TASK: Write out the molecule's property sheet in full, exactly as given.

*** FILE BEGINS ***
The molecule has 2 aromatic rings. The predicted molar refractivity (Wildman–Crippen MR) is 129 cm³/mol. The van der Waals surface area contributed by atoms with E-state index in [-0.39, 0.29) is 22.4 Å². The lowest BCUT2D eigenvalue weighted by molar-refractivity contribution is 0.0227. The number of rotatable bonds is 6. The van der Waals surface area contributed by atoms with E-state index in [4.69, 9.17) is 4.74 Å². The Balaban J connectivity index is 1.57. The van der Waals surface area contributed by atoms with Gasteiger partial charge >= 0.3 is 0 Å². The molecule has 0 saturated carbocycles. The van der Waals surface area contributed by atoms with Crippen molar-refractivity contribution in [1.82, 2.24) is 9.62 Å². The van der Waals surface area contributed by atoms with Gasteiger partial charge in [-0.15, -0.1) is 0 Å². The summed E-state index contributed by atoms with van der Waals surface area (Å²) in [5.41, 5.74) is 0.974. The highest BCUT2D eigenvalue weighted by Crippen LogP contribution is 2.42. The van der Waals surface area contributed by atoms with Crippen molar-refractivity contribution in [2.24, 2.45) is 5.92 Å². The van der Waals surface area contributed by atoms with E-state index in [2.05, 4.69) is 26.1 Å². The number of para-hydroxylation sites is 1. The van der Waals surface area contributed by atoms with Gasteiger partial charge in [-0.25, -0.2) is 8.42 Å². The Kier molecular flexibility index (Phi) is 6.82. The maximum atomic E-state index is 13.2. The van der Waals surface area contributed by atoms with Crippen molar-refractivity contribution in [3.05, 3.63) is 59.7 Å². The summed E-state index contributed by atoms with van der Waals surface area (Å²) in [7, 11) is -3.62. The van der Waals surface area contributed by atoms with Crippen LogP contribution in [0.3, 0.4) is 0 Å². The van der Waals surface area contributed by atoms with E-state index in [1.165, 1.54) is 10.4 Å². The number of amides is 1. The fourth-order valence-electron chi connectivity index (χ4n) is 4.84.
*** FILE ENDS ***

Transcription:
The molecule has 2 aromatic rings. The predicted molar refractivity (Wildman–Crippen MR) is 129 cm³/mol. The van der Waals surface area contributed by atoms with E-state index in [-0.39, 0.29) is 22.4 Å². The lowest BCUT2D eigenvalue weighted by molar-refractivity contribution is 0.0227. The number of rotatable bonds is 6. The van der Waals surface area contributed by atoms with E-state index in [4.69, 9.17) is 4.74 Å². The Balaban J connectivity index is 1.57. The van der Waals surface area contributed by atoms with Gasteiger partial charge >= 0.3 is 0 Å². The molecule has 0 saturated carbocycles. The van der Waals surface area contributed by atoms with Crippen molar-refractivity contribution in [1.82, 2.24) is 9.62 Å². The van der Waals surface area contributed by atoms with Gasteiger partial charge in [-0.15, -0.1) is 0 Å². The summed E-state index contributed by atoms with van der Waals surface area (Å²) in [5.41, 5.74) is 0.974. The highest BCUT2D eigenvalue weighted by Crippen LogP contribution is 2.42. The van der Waals surface area contributed by atoms with Crippen molar-refractivity contribution in [2.24, 2.45) is 5.92 Å². The van der Waals surface area contributed by atoms with E-state index in [2.05, 4.69) is 26.1 Å². The number of para-hydroxylation sites is 1. The van der Waals surface area contributed by atoms with Gasteiger partial charge in [-0.25, -0.2) is 8.42 Å². The Kier molecular flexibility index (Phi) is 6.82. The maximum atomic E-state index is 13.2. The van der Waals surface area contributed by atoms with Crippen molar-refractivity contribution in [3.05, 3.63) is 59.7 Å². The summed E-state index contributed by atoms with van der Waals surface area (Å²) in [7, 11) is -3.62. The van der Waals surface area contributed by atoms with Crippen LogP contribution in [0.3, 0.4) is 0 Å². The van der Waals surface area contributed by atoms with E-state index in [1.165, 1.54) is 10.4 Å². The number of amides is 1. The fourth-order valence-electron chi connectivity index (χ4n) is 4.84.